Chronicles of Peachy 3: Understanding Parrot Instincts

In Part One of this series, I talked about how I became smitten with Peachy – but before bringing him home, I did my homework.   I needed an understanding of parrot instincts, especially a male Moluccan Cockatoo’s, prior to bringing him home.  I wanted to know about cockatoos because I didn’t want either of us to go through the pain of losing each other if I wasn’t prepared to live with this parrot forever. Parrots bond deeply – like a young child for their life.  When I made the choice to bring Peachy home, I also made the choice to make our family life “about  cockatoos” as much as possible so that Peachy could be true to himself.  I continue to research ways that I can enrich his life.  I consistently try to keep an open mind about understanding parrot instincts, making sure that I don’t punish Peachy for being a parrot but rather provide opportunities that allow him to CELEBRATE being a parrot.  Here is what I do:

  1. Parrots need to chew.  A lot!  Peachy is indeed a chewer and I have to provide him with bird toys that have a lot of wood parts in the wood density that he prefers.  Peachy prefers soft to medium density woods and fibers and avoids hardwood toy parts.  But he is perfectly okay with hardwood furniture or most recently, the door jam!   I accommodate by providing appropriate and appreciated bird toys and locking Peachy in his cage when he can’t be supervised.  Peachy gets new bird toys frequently. I recycle as many bird toy parts as possible, hiding them in cereal boxes, cleaned out milk cartons or reusable bird toys like the Crazy Leather Box.  If Peachy as chipped a chunk of a wooden bird toy part, so what!  I hide it in a foraging bird toy.
  2. Parrots choose their mates for life and they guard that relationship fiercely.  Peachy and I chose each other!  Peachy is not an inherently jealous parrot.  He is generally very social to anyone in the family, extended family and friends.  Peachy has been socialized a lot from being at our bird supplies retail store, to being on a bird stand when friends and family are over, to entertaining guests with his silliness and cute behaviors.  The more people that interact with my beautiful white bird, the better.  We have a bird room that contains our larger parrots and so Peachy gets lots of parrot interaction.
  3. Parrots defend their territory.  I accomodate the drive toward territorialism by insuring that Peachy has several hours of out of cage time each day.  He is involved in my daily activities. Not just on a bird stand near his cage, but all about the house.  Peachy even adorns a bird harness and rides about the neighborhood on my bike handlebars sometimes.  Peachy becomes much more territorial about his cage and whereabouts when he is experiencing hormonal surges and I respect that. It was critical for me to anticipate seasonal behavior and learn to read Peachy’s body language.
  4. Very social parrots constantly communicate with their flock.  As a home business owner, I’m lucky enough to have a lot of time to interact with my birds each day.   Plus, my “bird room” is actually an office right off of an open concept living area with french doors, so Peachy and flock can be in an easy to clean space, with a couple of parrots while watching all family activities.  Peach and I sing and dance a lot. We have developed a special call and we wave at each other in passing throughout the day. He eats with the family and has a couple of bird baths with me each week. When Peachy engages in screaming I refer to Good Bird Behavior training techniques.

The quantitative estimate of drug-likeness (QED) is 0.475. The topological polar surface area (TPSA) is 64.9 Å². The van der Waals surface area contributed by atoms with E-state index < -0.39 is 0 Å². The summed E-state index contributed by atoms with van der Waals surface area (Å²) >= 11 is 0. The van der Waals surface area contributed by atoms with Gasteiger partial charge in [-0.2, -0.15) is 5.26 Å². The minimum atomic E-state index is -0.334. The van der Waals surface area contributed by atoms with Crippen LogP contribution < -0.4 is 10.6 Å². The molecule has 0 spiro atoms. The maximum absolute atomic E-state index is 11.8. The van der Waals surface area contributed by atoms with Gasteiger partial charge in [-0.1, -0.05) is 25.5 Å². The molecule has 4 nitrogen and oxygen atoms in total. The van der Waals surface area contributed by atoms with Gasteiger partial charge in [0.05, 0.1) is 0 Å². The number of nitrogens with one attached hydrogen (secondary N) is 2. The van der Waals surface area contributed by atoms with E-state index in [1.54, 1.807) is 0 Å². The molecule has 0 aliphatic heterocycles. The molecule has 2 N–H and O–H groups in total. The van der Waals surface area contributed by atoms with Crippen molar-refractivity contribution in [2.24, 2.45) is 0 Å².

5. Every facet of a parrots body is designed for flight. There are lots of arguments for both allowing a parrot to fly or not, but research shows that every facet of a parrots body is design to assist flight including early brain development.  Birds must be able to fly both to stay safe and to find food.
  6. Smart parrots need to forage.  As described above, I make a lot of affordable foraging toys for Peachy. Any toy that allow digging and exploration is filled with hidden treats, nuts or dried fruits. Sometimes I’ll put plastic bird toy parts in the bird food dish so that Peachy has to dig through his dish to get a morsel. A super reference to learn how to make your own foraging bird toys is the Enriching Your Parrots Life DVD.
  7. Mature parrots also go through seasonal hormonal changes at least once a year. Expect your parrot to become more excitable, loud and potentially aggressive during seasonal hormonal surges. There are about 8 -12 weeks a year that I have to handle Peachy with increased caution. My usually easy going parrot becomes less predictable, much more irritable and much more excitable. I’ve had to learn to mark my calendar, predict and prevent bites. Since I have Peachy out and about with the family so much I have learned to read his moods.  I’m a woman and I know how hormones can effect mood and behavior. My task to accommodate Peachy is to PREVENT behavioral issues that will cause him to feel shame and cause me to fear him. Complimenting reading parrot behavior, Peachy goes through wood bird toys really quickly when he is hormonal.

Please share your ideas of what you do to celebrate and accommodate your pet birds instinctual needs.  I know that there is always more than I can do.  Wild parrots have an entire flock to enrich individual members but I know from experience that caring for parrots with passion takes a village.  Please comment and share your experiences.
[youtube http://www.youtube.com/watch?v=bFfZTyFLvmU]

About Diane Burroughs

Diane Burroughs, founded BirdSupplies.com in 1998. A bird lover who is owned by African Grey's, a Moluccan, a Parrotlet and a Red-Bellied Parrot, Diane is dedicated to improving the lives of pet birds with vet-approved parrot tested supplies and expert bird care articles.

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